Encouraged by Australian soccer legend Johnny Warren, John travels to Mozambique to lift the thirty year curse on the Australian soccer team... but will he be successful? Next, back in Salt Lake City...
How difficult is it to get a fatwa placed on someone? John travels to the UK Shariah court to find out - and he chooses an unlikely Australian rival as his proposed fatwa-ee. Next John takes a spirit...
John Safran maintains he has little to no recollection of the exorcism that was performed on him for the final episode of the series, and that his reactions during the ceremony were completely involuntary. See more »
I've always wondered why rich Westerners, dismissive about religion in general, find solace in Buddhism. Well, let's talk a look at the story of Prince Siddhartha, or Buddha as he became known. Basically, it's the story of a rich kid that decided to slum it. No joke - this guy Buddha was living at home in his palace, leeching off his dad until he was 30. Then like some spoiled trust-fund baby, he decides to leave the palace and finds all this romance in self-inflicted deprivation, all the while...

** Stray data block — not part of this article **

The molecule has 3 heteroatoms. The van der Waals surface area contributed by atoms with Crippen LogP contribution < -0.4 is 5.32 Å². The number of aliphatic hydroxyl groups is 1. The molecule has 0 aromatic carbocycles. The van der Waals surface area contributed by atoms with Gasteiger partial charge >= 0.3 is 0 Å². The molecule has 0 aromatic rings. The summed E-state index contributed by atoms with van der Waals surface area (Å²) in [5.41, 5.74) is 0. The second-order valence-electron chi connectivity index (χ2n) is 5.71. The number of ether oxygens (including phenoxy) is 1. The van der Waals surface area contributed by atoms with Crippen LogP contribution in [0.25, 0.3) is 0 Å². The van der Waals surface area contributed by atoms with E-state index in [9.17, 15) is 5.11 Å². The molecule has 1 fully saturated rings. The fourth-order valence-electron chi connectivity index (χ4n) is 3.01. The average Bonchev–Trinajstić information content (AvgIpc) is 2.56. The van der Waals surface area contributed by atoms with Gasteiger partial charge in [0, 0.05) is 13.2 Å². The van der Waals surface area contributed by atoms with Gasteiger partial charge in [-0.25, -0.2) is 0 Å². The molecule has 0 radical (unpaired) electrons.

See more »
Having just seen the final episode of 'John Safran Vs. God', I'm pleased to conclude that this series is as equally entertaining as his previous show, 2002's 'Music Jamboree' (despite being two episodes shorter). While religion is perhaps a risky topic on which to base a television show, Safran manages to explore the subject in his usual unique style by placing himself at the centre of his stories. While this might have been a less appealing method had the show featured somebody more subdued, it is Safran's personality and the situations he is willing to place himself in that makes the series as entertaining as it is informative.
Oh, and the final episode is one of the most riveting conclusions to a television series I've seen in a long time.
The DVD, released in late October 2004, looks to be a worthwhile purchase.
6 of 6 people found this review helpful.
Was this review helpful to you?
| Report this